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Eviction of abusers from the home

Eviction of abusers from the home

Arisha Rajaram

As the increase of domestic violence cases are ongoing, one of the difficult factors faced by the Court is whether perpetrators may be evicted from the shared home. It should be noted that all parties to these proceedings have a right to provide evidence of the facts, and details as to whether the eviction would be lawful or not.

Domestic Violence

Domestic Violence is defined as the violent or aggressive behaviour within the home, typically involving an abusive partner. This abuse can take the form of physical abuse, psychological or emotional abuse, and/or sexual abuse amongst others.

Where partners are living together and where there has been abuse, the victim may approach their nearest Magistrates Court for an interim protection order to be granted. Such interim order may include that the perpetrator is prohibited from:

  • contacting the victim and/or their dependants;
  • being in close proximity with the victim and/or their dependants; and/or
  • entering the shared home.

The preparator always has a right to oppose the interim order, prior to a final order being granted.

Facts of case before court

In this particular case study, based in the Western Cape, a wife had approached the court for a protection order against her husband, due to emotional and verbal abuse. She had further informed the court that the shared home, was hers, as it had been bought by her father. However, the parties were married in Community of Property, and therefore had an equal share in the property.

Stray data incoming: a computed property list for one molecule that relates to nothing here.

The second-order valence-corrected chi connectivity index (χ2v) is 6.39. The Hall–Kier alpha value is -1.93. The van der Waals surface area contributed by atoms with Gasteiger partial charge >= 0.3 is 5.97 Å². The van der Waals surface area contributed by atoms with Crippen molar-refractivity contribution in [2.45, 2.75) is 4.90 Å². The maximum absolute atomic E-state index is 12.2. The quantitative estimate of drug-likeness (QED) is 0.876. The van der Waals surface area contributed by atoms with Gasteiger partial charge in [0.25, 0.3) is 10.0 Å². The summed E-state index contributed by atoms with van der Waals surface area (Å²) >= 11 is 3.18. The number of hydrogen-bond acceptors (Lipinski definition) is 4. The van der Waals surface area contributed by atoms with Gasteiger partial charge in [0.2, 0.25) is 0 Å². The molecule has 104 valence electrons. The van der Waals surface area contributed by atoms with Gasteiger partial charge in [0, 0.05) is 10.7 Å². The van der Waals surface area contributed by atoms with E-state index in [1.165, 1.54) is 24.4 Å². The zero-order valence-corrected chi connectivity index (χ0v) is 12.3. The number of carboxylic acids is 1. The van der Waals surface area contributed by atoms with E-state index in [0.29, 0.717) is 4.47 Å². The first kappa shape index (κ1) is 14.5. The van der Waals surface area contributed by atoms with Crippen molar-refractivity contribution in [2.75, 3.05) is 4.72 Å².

The wife sought an order prohibiting the husband from entering the shared home.

Where a perpetrator is prohibited from entering the shared home, the Magistrates Court had to determine, whether such prohibition is lawful and/or whether it amounts to an eviction.

The Court granted an order that the perpetrator must leave the shared home. The matter was then referred to the Western Cape High Court for a ruling on appeal.


In terms of the Constitution of the Republic of South Africa, all persons are entitled to the right of housing. The law stipulates that where a person is to be evicted from a home, irrespective of the relationship, eviction can only be done on a Court Order.

An eviction impacts a person’s right to adequate housing and the right to property in terms of the Constitution.

The Western Cape High Court stated that eviction in terms of the Domestic Violence Act 116 of 1998 must take various factors into consideration, and a Magistrate is required to make an “informed assessment”.

Procedure to be followed in these instances

Prior to a Court making a ruling of evicting a perpetrator from the property, the court has to take various factors into account, such as:

  • the potential prejudice suffered by the perpetrator;
  • the person’s ability, including financial resources;
  • the ability to obtain alternative accommodation; and
  • access to their children.

Without following such procedure, the eviction is unfair. An order for eviction must be justified at all times.

In the above case study, the Judges of the Western Cape High Court ruled that such informed assessment was not done.

The Western Cape High Court referred the matter back to the Magistrates Court for the Magistrate to allow both parties to present evidence and make submissions, prior to a formal eviction order being granted.

Article Disclaimer

This article is not intended to provide legal advice. This article is a general information sheet and should not be used or relied on as legal or other professional advice. This article is based on research regarding laws and may be subject to change. No liability can be accepted for any errors or omissions nor for any loss or damage arising from reliance upon any information herein. Always contact your legal adviser for specific and detailed advice. Errors and omissions excepted (E&OE).

For further information, please contact Rajaram Mvulane Attorneys at

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